It is a sense perhaps best explained by the sign which welcomes players to the club's unprepossessing training ground at Lower Standing (not the most inspirational sounding place), which reads 'Courage, Possession and Arrogance'.

The last word jars a little but Martinez explains that he does want his players to live up to this legend.

"Arrogant in terms of having huge belief in their talent, in what they are doing and being able to play eye-to-eye to the top teams in the division," he says. "I want the players to be brave and I want them to believe that, yes, we are Wigan Athletic, this modest club in the Premier League but we are a fantastic story."

Martinez is the best individual in Wigan to articulate that story because he was in on it from the start. He was there on for the pre-season match at Burnley in the Lancashire Cup where a 2-1 win against neighbours who were a league higher sent Wiganers homes in paroxysms of delight. He was there for the 2-1 defeat at Gillingham in the old Division Three in August 1995 (his league debut), the 6-2 home thrashing by Mansfield two months later and the chastening day when he, Seba and Diaz arrived at training in expectation of a gym session because the pitches were under five inches of snow.

"And all they did was put the yellow balls on," he says, grinning at the memory. "It was actually a great feeling that with football here there are no excuses."

So, while the other relegation-threatened managers know that their jobs and their clubs' status is at stake over the next three weekends, Martinez knows that the investment of effort and money which has taken Wigan out of obscurity is on the line. "Where we are now was just a dream back then and not many people believed we would do what we have done," he reflects.

"We have been here for six seasons in the best league in the world. I know how difficult it was to get there. I don't want us to drop out. And the football we are playing now while we are a young squad, I feel the best rewards are still to come."

The supporters do seem to share the vision, even if the 'Sin Miedo' clothing range the club tried last season wasn't a soaraway hit.

Martinez's webchats have become a part of the currency of becoming an Athletic fan and he appears to have been convincing in discussions on the merits -- or otherwise -- of the long-ball game.

Whelan sees the vision, too, and has guaranteed that Martinez will stay, even if the club does take the plunge. The chairman, who secured the club's financial position in January by converting £40m of loans into shares, has Martinez's belief that a Wigan academy system which has yielded one Premier League player in the past 10 years -- Everton's Leighton Baines -- is integral to the future.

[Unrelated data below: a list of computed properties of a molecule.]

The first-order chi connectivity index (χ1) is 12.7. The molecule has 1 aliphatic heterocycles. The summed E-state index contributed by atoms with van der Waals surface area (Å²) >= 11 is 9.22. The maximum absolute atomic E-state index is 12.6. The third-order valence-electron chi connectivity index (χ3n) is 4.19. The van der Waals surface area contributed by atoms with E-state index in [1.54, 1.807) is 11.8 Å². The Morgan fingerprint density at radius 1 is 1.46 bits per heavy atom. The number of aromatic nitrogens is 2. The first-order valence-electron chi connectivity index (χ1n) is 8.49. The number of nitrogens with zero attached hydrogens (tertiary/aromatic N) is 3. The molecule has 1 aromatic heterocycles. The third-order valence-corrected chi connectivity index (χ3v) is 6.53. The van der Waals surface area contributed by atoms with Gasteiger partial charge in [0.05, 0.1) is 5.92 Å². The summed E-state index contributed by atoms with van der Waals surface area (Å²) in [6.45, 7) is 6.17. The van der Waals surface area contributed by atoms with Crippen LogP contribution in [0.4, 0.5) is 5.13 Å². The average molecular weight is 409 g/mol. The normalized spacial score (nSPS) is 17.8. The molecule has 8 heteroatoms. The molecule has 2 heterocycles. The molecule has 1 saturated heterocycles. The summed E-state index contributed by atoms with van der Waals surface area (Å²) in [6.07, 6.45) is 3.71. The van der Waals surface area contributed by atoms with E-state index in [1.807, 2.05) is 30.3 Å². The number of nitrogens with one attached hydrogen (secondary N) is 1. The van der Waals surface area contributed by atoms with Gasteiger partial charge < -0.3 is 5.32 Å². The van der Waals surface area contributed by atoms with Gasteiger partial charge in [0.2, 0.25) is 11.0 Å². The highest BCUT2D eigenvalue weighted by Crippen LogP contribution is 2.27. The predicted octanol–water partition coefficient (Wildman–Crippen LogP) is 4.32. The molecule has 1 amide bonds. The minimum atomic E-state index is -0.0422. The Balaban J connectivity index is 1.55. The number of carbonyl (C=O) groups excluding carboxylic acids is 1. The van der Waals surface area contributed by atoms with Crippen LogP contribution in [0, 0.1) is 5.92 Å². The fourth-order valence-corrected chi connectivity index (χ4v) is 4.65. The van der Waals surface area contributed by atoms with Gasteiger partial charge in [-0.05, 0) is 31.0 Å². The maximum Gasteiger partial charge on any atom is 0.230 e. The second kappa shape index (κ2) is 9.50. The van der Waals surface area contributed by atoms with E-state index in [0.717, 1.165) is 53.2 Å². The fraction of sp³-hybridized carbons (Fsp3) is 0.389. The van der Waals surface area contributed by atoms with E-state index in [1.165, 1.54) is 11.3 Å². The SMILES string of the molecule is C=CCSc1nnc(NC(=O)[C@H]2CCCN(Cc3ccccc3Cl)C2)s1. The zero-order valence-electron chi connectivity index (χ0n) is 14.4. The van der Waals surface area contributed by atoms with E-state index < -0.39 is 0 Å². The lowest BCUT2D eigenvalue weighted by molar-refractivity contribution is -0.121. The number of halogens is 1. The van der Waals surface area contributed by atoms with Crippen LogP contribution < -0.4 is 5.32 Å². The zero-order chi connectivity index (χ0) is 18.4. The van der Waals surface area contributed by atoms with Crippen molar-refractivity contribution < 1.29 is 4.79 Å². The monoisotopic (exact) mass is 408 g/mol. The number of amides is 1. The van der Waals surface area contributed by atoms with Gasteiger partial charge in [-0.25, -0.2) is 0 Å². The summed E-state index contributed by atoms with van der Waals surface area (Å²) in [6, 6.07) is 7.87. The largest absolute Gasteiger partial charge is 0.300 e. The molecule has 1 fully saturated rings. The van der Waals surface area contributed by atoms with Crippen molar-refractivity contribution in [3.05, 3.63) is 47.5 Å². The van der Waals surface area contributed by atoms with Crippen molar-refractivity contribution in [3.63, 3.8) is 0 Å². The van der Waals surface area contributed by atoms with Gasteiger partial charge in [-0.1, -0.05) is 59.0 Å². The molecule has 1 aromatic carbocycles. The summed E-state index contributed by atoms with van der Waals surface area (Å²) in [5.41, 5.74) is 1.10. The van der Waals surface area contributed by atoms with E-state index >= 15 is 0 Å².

Four players from the development squad have made the first team this season, with 20-year-old forward Callum McManaman, a relatively late developer, the source of most excitement around the club.

Like all the development squad players, McManaman is inured in the patient passing game that Martinez has asked to see throughout the ranks. Improbable though it may sound, a Johan Cruyff influence is being felt in this corner of Lancashire.

"I was an 18-year-old at Zaragoza when he arrived in Spain and changed entirely the philosophy of Barcelona," Martinez says.

"He wanted to encourage one-v-one situations and wanted to rely on the talent of the players to win football games."

The manager has also drawn from his observations of Villarreal and Espanyol, as clubs whose creed is "developing young players, giving them the right football education and human locations to give them the chance to get into the first team".

It is with an air of calm calculation, then, that Martinez -- whose meticulous study of his side's every move included 10 DVD viewings of the crushing 9-1 defeat sustained at Tottenham in November 2009 -- takes his side to Villa Park today.

There is a semi-irrationality in the manager's belief that the trademark brown shoes, which he has been wearing to games ever since dispensing with a black pair as Swansea manager and enjoying immediate positive effects, will help take his side to where they need to be by this evening.

"It's more than superstition," he insists. "I was born on July 13 so I've never been able to be superstitious. It is a feeling that you are wearing your uniform, for your work, and I do believe in doing things that make you feel good, because it gives you a good mental approach."

But nothing else is left to fate and the relegation will be stared square in the face.

"I don't see relegation as a negative word and we do talk about it," he reflects.

"In football you've only got two options -- face success or face adversity -- and that's the position we're in; we have to face it. But once you've been in that adversity, it becomes an opportunity.

"We've got three games to go to achieve our aims. I do feel that this experience can have the same effect that it had at Swansea -- giving you a kick up your backside to make sure you are never, ever in that situation."

Sin miedo, as Martinez likes to say. (© Independent News Service)